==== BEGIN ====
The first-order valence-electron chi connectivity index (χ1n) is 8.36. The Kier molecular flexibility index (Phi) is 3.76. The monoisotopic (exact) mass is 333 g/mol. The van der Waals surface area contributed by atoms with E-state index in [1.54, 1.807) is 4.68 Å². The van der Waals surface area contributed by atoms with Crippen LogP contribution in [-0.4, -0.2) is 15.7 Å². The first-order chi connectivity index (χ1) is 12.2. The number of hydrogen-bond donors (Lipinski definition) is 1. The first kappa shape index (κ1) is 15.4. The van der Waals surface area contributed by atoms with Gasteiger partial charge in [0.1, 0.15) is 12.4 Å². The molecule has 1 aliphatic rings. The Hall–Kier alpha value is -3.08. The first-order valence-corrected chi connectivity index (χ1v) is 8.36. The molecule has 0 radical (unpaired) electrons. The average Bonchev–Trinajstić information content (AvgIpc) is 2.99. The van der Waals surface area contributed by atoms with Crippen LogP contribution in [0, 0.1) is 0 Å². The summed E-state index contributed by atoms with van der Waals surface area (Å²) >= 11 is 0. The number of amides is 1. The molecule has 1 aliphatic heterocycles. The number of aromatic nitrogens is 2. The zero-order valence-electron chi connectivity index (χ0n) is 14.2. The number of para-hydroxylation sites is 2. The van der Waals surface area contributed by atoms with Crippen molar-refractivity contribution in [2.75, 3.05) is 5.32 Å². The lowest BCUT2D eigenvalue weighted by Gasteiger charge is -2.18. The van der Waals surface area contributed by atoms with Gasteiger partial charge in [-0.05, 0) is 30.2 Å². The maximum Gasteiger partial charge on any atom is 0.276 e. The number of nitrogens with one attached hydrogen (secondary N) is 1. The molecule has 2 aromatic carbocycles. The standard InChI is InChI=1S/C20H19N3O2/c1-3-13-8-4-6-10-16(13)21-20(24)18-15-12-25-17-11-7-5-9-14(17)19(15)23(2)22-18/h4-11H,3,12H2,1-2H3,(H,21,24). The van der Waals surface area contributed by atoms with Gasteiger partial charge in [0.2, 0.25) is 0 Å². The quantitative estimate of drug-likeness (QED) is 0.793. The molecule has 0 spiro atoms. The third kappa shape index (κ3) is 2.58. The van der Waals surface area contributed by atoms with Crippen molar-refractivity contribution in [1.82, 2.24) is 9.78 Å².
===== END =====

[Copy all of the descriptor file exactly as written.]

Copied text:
The first-order valence-electron chi connectivity index (χ1n) is 8.36. The Kier molecular flexibility index (Phi) is 3.76. The monoisotopic (exact) mass is 333 g/mol. The van der Waals surface area contributed by atoms with E-state index in [1.54, 1.807) is 4.68 Å². The van der Waals surface area contributed by atoms with Crippen LogP contribution in [-0.4, -0.2) is 15.7 Å². The first-order chi connectivity index (χ1) is 12.2. The number of hydrogen-bond donors (Lipinski definition) is 1. The first kappa shape index (κ1) is 15.4. The van der Waals surface area contributed by atoms with Gasteiger partial charge in [0.1, 0.15) is 12.4 Å². The molecule has 1 aliphatic rings. The Hall–Kier alpha value is -3.08. The first-order valence-corrected chi connectivity index (χ1v) is 8.36. The molecule has 0 radical (unpaired) electrons. The average Bonchev–Trinajstić information content (AvgIpc) is 2.99. The van der Waals surface area contributed by atoms with Crippen LogP contribution in [0, 0.1) is 0 Å². The summed E-state index contributed by atoms with van der Waals surface area (Å²) >= 11 is 0. The number of amides is 1. The molecule has 1 aliphatic heterocycles. The number of aromatic nitrogens is 2. The zero-order valence-electron chi connectivity index (χ0n) is 14.2. The number of para-hydroxylation sites is 2. The van der Waals surface area contributed by atoms with Crippen molar-refractivity contribution in [2.75, 3.05) is 5.32 Å². The lowest BCUT2D eigenvalue weighted by Gasteiger charge is -2.18. The van der Waals surface area contributed by atoms with Gasteiger partial charge in [-0.05, 0) is 30.2 Å². The maximum Gasteiger partial charge on any atom is 0.276 e. The number of nitrogens with one attached hydrogen (secondary N) is 1. The molecule has 2 aromatic carbocycles. The standard InChI is InChI=1S/C20H19N3O2/c1-3-13-8-4-6-10-16(13)21-20(24)18-15-12-25-17-11-7-5-9-14(17)19(15)23(2)22-18/h4-11H,3,12H2,1-2H3,(H,21,24). The van der Waals surface area contributed by atoms with Gasteiger partial charge in [0.2, 0.25) is 0 Å². The quantitative estimate of drug-likeness (QED) is 0.793. The molecule has 0 spiro atoms. The third kappa shape index (κ3) is 2.58. The van der Waals surface area contributed by atoms with Crippen molar-refractivity contribution in [1.82, 2.24) is 9.78 Å².